Kids and Alcohol

By: Danielle Banks
By: Danielle Banks

In a recent survey of eighth-, 10th-, and 12th-graders in Harrisonburg and Rockingham County, more than 43 percent said they have tried beer. In the Winchester area, 19 percent of the 10th-graders reported binge drinking, meaning five or more drinks at a time. Officials said that's a statistic parents can help bring down.

Justine Beck Rose is the Executive Director of Clean Inc., The Winchester-Frederick-Clark Office on Youth and Families.

"The trends that we're seeing is not that children are using at younger and younger ages and it's not experimenting taking a drink and feeling silly. It's that these kids are drinking to get bombed," Rose said.

Parents have more of an impact than they may think.

"Too often parents think ‘I have no influence, it's the media, it's their peers’ and kids tell us that that's absolutely not true," Rose said.

But there are some kids who slip through the cracks. Teresa Clay also works at the Winchester Office for Families and Youth.

"There can be many conscientious parents who think they know where their kids are and what they're doing and their kids are making choices that are very different from what the parents think they're making," Clay said.

Experts said many parents pass up the opportunity to talk to their kids.

"You see a beer commercial -- there's a moment to have a talk. You overhear a story about a classmate. Let's have another talk. You always have to have that conversation," said Shari Dameron, who is also at the office.

And the sooner the better. A local research project shows students who start drinking in middle school are more likely to be binge drinkers by the time they graduate.

Jane Hubbell is the executive director for the Harrisonburg Office on Children and Youth.

"It's not happening at school. It's happening out of school time. It's happening in family's homes that might not be at home at the point after school hours. It's one of the reasons we're working so hard to have safe havens for youth," said Hubbell.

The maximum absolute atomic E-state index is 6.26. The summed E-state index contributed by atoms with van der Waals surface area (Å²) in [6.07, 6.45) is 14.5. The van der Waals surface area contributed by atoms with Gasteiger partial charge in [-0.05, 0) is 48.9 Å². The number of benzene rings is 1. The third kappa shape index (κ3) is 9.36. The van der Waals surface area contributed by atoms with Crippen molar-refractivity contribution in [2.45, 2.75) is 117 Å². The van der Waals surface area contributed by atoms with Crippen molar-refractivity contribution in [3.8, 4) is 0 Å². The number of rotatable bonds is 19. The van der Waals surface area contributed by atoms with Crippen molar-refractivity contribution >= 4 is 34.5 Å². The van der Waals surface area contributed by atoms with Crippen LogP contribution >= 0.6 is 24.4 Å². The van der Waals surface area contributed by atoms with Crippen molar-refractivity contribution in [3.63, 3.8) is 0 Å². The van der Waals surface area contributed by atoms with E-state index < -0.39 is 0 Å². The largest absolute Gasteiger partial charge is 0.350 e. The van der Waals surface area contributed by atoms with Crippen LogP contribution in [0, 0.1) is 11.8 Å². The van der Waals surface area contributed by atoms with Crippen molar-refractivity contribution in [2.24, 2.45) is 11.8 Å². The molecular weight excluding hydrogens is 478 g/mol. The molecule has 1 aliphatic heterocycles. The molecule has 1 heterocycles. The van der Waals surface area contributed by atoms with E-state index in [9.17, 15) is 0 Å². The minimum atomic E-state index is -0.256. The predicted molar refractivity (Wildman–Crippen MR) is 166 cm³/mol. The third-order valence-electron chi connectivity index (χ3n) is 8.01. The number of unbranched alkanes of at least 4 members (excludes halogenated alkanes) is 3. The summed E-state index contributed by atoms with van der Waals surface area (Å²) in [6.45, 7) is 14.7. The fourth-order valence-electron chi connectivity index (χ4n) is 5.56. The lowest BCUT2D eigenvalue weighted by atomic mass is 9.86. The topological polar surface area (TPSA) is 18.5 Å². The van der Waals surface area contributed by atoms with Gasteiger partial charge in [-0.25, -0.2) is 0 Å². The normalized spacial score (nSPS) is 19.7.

She said the best thing you can do for your child is to keep open communication.

The Winchester Office on Youth and Families is holding a community summit in October called "Straight Talk About the Impact of Underage Drinking." It will be held at Shenandoah University and it open to families. Call (540) 722-3589 for more information. Extended Web Coverage

Teen Alcohol Abuse

  • 10 million Americans between ages 12-20 had at least one drink in the last month.

  • Of the 10 million, five million were binge drinkers (having five or more drinks in a row), 2.3 million were heavy drinkers (consuming five or more drinks in a row on a single occasion).

  • Eighty percent of high school seniors have used alcohol; in comparison, 65 percent have smoked cigarettes; 50 percent have used marijuana; and 10 percent have used cocaine.

  • Approximately two-thirds of teenagers who drink report that they can buy their own alcoholic beverages.

  • Use of alcohol and other drugs is associated with the leading causes of death and injury (e.g., motor-vehicle crashes, homicides, and suicides) among teenagers and young adults.

  • The total cost of alcohol use by youth--including traffic crashes, violent crime, burns, drowning, suicide attempts, fetal alcohol syndrome, alcohol poisonings and treatment--is more than $58 billion per year.

  • First use of alcohol typically begins around the age 13.

  • Among teenagers who binge drink, 39 percent say they drink alone; 58 percent drink when they are upset; 30 percent drink when they are bored; and 37 percent drink to feel high.

  • Eighty percent of teenagers don't know that a 12 oz. can of beer has the same amount of alcohol as a shot of whiskey; similarly, 55 percent don't know that a 5 oz. glass of wine and a 12 oz. can of beer have the same amount of alcohol.

  • Teenagers whose parents talk to them regularly about the dangers of drugs are 42 percent less likely to use drugs than those whose parents don't, yet only 1 in 4 teens reports having these conversations.

Source: National Council on Alcoholism contributed to this report

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